Amal says there is a dearth of services and not enough clinical psychologists to meet demand in Nelson. ANDY MACDONALD/STUFF

She changed GP and was prescribed medication once more, which has helped her function again. She goes to work, is in a relationship and has friends. But deep down she is still unwell. “Depression isn't something that has ever gone away. Sometimes it is big, sometimes it is small, but it's always there.”

She has frequent bouts of panic and struggles to connect with people around her. Sometimes she is too anxious to drive. Covering up her anxiety takes a lot of work. She feels exhausted. This colours her relationship with her partner, too. “We are getting better at recognising when I am in a low mood. Now he just takes it when I am screaming because he knows it is not me; it is my mental illness.”

After nearly a year trying in vain to see a psychologist, Amal is not sure what to do. She understands why so many psychologists had to close their waitlists, but wishes there was a gentler process to turn people away. “How do I find out that I can see someone right now? There is no way to even be notified. How do I even know?

I feel like [the medication] is a band aid and I don't want to be on medication for the rest of my life. I am never going to know what is wrong and how to get better unless I talk to someone. AMAL

*Not her real name.

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It’s not a new problem. The idea that New Zealand’s mental health services were in crisis started to take hold in 2017. Staff and patients became increasingly vocal about overhauling the system and opposition political parties started to campaign on the issue. After winning power that year, Prime Minister Jacinda Ardern’s Labour-led government launched a Mental Health and Addiction Inquiry. Its report, He Ara Oranga, was released the following year, and the 2019 “Wellbeing Budget” sent a clear signal that mental health was finally a priority. But three years on, frontline workers report that little has changed. If anything, they say, things are even worse.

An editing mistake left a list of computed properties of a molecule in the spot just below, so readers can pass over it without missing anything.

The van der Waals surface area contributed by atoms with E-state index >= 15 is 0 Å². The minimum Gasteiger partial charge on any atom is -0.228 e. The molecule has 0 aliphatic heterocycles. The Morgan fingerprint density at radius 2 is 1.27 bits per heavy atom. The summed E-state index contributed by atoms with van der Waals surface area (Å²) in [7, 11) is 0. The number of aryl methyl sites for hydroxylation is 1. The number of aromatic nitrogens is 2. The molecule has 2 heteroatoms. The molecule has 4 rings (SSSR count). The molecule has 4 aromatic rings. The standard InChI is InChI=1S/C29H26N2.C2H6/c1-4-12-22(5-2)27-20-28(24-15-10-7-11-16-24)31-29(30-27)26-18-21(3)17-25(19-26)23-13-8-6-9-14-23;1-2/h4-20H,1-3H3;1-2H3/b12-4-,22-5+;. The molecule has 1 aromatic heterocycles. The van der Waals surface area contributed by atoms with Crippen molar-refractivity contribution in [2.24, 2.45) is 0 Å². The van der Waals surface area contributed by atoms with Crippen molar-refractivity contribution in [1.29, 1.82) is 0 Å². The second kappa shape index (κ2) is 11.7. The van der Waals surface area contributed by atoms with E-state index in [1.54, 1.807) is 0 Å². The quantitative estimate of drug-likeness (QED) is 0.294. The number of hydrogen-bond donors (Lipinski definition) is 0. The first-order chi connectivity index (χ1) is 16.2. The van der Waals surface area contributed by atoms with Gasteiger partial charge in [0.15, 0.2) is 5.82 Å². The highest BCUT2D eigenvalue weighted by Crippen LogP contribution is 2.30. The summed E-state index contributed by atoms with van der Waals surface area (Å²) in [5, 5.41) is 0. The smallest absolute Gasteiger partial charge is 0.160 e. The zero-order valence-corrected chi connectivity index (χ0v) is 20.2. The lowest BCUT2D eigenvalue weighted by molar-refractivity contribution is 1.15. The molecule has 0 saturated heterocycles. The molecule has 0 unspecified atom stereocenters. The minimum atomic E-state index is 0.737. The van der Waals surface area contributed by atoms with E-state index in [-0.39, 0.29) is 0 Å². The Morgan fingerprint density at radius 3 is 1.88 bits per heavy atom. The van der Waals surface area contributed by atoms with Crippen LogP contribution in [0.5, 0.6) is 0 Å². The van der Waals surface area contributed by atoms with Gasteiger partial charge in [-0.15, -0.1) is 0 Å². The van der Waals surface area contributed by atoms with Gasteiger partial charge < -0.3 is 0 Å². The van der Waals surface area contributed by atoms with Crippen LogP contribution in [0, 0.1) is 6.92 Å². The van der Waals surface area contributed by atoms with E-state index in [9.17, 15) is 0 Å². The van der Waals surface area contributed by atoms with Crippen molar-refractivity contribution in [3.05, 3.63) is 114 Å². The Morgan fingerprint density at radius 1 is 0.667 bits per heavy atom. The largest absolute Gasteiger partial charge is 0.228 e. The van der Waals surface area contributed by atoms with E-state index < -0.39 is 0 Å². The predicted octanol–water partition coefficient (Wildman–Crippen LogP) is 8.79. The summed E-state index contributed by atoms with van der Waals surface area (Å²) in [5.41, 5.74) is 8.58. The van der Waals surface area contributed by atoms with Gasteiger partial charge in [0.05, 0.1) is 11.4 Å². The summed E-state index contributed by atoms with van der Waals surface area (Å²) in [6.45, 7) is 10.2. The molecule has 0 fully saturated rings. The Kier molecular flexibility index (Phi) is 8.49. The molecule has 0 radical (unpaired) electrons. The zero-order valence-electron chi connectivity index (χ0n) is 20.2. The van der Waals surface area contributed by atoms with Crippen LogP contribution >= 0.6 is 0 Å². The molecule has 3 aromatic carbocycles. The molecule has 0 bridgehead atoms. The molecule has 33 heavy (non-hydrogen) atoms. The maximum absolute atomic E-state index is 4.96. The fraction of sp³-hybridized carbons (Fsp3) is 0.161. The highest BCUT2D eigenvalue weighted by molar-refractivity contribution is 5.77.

Close up profile of Jacinda Ardern with her hair tied back. She wears a red jacket and and a creamy white shirt.

Prime Minister Jacinda Ardern’s Labour government promised to fix the mental health system when it came into power in 2017. ROBERT KITCHIN/STUFF

Prime Minister Jacinda Ardern’s Labour government promised to fix the mental health system when it came into power in 2017. ROBERT KITCHIN/STUFF

In 2019, in response to one of He Ara Oranga’s recommendations, the Government allocated $455m over five years for mental health and addiction services people could access at their GP or in the community. The idea was that people in mild to moderate distress could visit their doctor and see a health coach, mental health nurse or social worker directly on site. There was no extra money for specialist services though - the ones treating the more severe cases - outside of forensic services. The hope was that catching people early would ensure many would not deteriorate to the point of needing specialist services.

The Mental Health and Wellbeing Commission’s first independent report found the service was running in only 237 general practices - 23 per cent of GPs - by June 30 this year. The roll-out for Māori, Pasifika and youth services was even worse. It needed "urgent and dedicated focus", the report said. Recruitment had been a challenge, especially for kaupapa Māori and Pasifika services. Progress needed to continue “at pace” despite pandemic delays, and more funding was needed to treat severe cases in the community.